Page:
Security in Italy on maximum alert for Treaty of Rome anniversary after London attack
Following Wednesday’s terrorist attack in London, Rome has tightened security, including increased numbers of security staff and a ban on drones. The Italian capital will host celebrations for the 60th anniversary of the Treaty of Rome on March 25.
On Thursday morning, less than 24 hours after the gruesome assault in London which left five people dead and 40 injured, Italian politicians called an extraordinary meeting of the country’s counter-terrorism analysis committee (CASA).
It has been decided that in order to prevent scenarios similar to the tragedy in London, Italy will ramp up security, especially in Rome, for the upcoming weekend.
“Italy will further strengthen checks in areas with large influxes of people. All the police and intelligence officers will be engaged non-stop in the anti-terrorism front, in order to identify every source of possible risk,” Interior Minister Marco Minniti said following the meeting, as quoted by The Local.
On Saturday, March 25, Italy will host 40 European heads of state and government representatives to celebrate 60 years since the signing of the Treaty of Rome. In 1957, the agreement in question established the European Economic Community (EEC), which later gave rise to the European Union.
As part of the newly imposed security measures, Rome’s major tourist attractions, including the Colosseum and the Roman Forum, will be closed at 7pm local time on Friday through Saturday night.
The areas around the City Hall and the Quirinale Presidential Palace will be cordoned off, as well as a number of other locations. The city has been divided into zones, with each of them having their own security level – some will only allow residents in, and only after they pass security checks. In some of these zones, all parked vehicles have to be removed by 7pm on Friday.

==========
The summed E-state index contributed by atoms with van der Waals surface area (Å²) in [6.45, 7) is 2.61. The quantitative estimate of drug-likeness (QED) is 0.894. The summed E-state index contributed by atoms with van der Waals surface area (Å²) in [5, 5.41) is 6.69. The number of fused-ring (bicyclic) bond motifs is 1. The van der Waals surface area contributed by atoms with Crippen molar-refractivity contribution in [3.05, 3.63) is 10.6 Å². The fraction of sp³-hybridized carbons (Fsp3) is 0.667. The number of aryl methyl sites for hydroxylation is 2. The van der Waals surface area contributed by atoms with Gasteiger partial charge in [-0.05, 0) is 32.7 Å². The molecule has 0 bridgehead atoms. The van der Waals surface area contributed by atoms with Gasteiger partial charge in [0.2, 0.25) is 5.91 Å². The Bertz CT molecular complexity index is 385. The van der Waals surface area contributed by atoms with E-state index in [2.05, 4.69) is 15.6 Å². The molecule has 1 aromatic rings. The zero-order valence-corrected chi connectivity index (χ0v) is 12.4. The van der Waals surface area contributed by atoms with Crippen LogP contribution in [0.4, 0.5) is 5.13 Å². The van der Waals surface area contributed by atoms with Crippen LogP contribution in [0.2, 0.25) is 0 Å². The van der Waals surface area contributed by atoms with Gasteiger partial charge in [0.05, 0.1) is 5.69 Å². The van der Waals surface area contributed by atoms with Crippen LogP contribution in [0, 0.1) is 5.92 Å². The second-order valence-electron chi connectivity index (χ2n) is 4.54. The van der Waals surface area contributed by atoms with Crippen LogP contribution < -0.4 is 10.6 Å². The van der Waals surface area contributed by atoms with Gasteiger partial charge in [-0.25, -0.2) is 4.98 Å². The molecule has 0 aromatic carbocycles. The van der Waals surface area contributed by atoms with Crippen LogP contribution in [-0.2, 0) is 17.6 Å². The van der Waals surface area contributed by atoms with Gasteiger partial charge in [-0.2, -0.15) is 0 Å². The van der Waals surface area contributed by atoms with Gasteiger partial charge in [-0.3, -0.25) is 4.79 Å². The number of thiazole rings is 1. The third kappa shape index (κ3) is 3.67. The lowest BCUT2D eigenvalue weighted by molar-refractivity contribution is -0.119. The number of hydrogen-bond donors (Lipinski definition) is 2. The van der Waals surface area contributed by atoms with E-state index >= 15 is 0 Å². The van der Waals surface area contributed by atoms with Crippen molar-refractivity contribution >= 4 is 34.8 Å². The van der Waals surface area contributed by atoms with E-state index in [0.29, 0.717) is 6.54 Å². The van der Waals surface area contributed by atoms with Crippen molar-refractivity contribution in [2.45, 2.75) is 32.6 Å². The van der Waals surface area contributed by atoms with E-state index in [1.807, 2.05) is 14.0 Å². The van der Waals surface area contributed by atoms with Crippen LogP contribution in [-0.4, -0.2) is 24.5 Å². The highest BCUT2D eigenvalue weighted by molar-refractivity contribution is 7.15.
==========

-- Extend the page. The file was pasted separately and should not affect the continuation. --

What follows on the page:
No civilian drones will be allowed in Rome over the weekend, as police drones and helicopters will be monitoring the city. Large vehicles, including trucks and vans, will be banned from entry into zones where celebrations will be taking place.
A total of 5,000 officers from across the country will be guarding the city for the next two days, some of them undercover officers in civilian clothes, local media reports.
All servicemen were advised to carry their weapons with them, even when off duty, and use protective equipment.
Police have set up about 40 checkpoints to carry out traffic control, as well as installing 100 additional CCTV cameras around the Italian capital.
On Thursday, officials also decided to introduce a special force which will monitor ‘suspicious’ online profiles, intercepting and decoding messages referring to terrorist activity or other types of disturbances in the Italian capital.
The taskforce will be assisted by police in other EU states, which will also monitor and share any suspicious content with reference to Saturday’s celebrations.
The threat of terrorism in Italy currently stands at level 2, which is the highest possible threat level unless the country is in a state of war.
Apart from aiming to foil a possible attack, all the new measures aim to oversee the anti-EU protests and demonstrations planned for the weekend amid the celebrations.